Wednesday, January 15, 2014

Why You Want a Private Lesson: An Inside View

If you teach yoga, you know how great private lessons are. If you don't teach yoga, you can easily imagine how great private yoga lessons are. I know what you're thinking: hell yeah, more money for the same time and energy commitment, of course yoga teachers want to book private lessons. Here's the thing: they're good for you, too! Seriously. If you can spare the cash, you are seriously shortchanging yourself if you don't book (at least) one. Your practice won't be as effective, and you run a much higher risk of injury.

I know, I know. I used to think just like you: why would anyone shell out for a private lesson when group lessons are already getting pricier and pricier, especially in New York? There are so many quality instructors out there to choose from, who give individual attention and adjustments in class. You'd have to be a sucker, or be working with something that makes working in a group setting really difficult to get a private lesson.

Over the years, I've realized how absurd that conclusion is. But don't take my word for. Here's what a group class looks like to a teacher:

Basic plan: Heat it up! It's cold out there, so lets get the muscles really warm and moving, and thaw these guys out. Back bends will be good, too, since everyone is hunching over in the cold. I can focus on relaxing the shoulders and creating space for the neck in every pose.

Special requests/injuries: That woman can't extend her arms over her head due to a shoulder injury. That guy really wants to work on peacock pose, which no one else in this room can do yet. This girl wants to do 'stretching'. I don't have time to have a conversation and where, and why, she wants to stretch. Alrighty.
Over the course of the first sun salutation, I see that half the class isn't clear on the alignment for a half lift, and this woman over here is really unclear about the action of the lunge as a transitional pose. In an effort to help the most people possible, I offer my favorite self-adjustment for half lifts; take the hands to the hips, don't move the pelvis from forward fold. Everyone keeps their heads up to watch me, crunching their necks. I remind them to keep the neck long. Half get it. I run around giving hands on adjustments to fix necks for five more seconds, then it's past time to move everyone back into their vinyasa.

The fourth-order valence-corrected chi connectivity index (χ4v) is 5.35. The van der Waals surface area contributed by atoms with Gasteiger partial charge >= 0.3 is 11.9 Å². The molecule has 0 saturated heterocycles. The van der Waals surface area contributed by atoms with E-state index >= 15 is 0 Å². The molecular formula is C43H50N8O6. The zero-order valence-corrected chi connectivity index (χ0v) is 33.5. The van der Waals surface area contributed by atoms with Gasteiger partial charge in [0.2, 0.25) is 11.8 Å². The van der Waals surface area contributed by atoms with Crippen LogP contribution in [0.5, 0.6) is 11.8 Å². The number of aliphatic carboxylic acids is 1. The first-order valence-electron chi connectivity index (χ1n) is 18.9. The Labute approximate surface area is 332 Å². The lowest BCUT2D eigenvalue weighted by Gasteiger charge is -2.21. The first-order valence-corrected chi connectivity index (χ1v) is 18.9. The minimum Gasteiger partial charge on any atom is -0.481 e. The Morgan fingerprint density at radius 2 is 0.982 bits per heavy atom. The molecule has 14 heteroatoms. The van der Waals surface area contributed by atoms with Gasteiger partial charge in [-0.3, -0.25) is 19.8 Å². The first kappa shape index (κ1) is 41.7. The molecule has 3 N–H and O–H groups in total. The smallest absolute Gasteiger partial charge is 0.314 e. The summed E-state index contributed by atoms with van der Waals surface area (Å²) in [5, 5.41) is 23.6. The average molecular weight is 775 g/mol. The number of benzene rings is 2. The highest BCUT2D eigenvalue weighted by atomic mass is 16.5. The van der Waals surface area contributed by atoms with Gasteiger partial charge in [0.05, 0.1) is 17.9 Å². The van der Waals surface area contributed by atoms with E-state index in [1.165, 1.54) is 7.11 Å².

Oooooooh, vinyasa. How I love you. How I loathe you. In spite of telling everyone not to let their hips touch the mat before their chests, a few people are persistently still dumping the weight of their hips into their lower back, setting themselves up for back pain in a matter of months. I take a few seconds to remind verbally each and every time, and I give a hands-on adjustment to one person per vinyasa: I can't take a few minutes to really workshop each variation, because half the class has this down pat and is itching to move on.

By the time we move through a few warrior sequences, a few sets of chair pose, and some balances, I'm starting to count the minutes left in class: I haven't started back bending yet, and I have to fit in more stretching, and hopefully peacock pose offered in a way that will be meaningful for the people who haven't yet encountered it. Hamstring stretches are always a safe bet when someone says they want to stretch, but several students in here are borderline hyper mobile, and need help finding muscular support as opposed to extension. If I take them into a simple forward fold, they'll likely press their pelvis bones into their hamstrings in a way that will eventually cause injury. Do I have time for that conversation?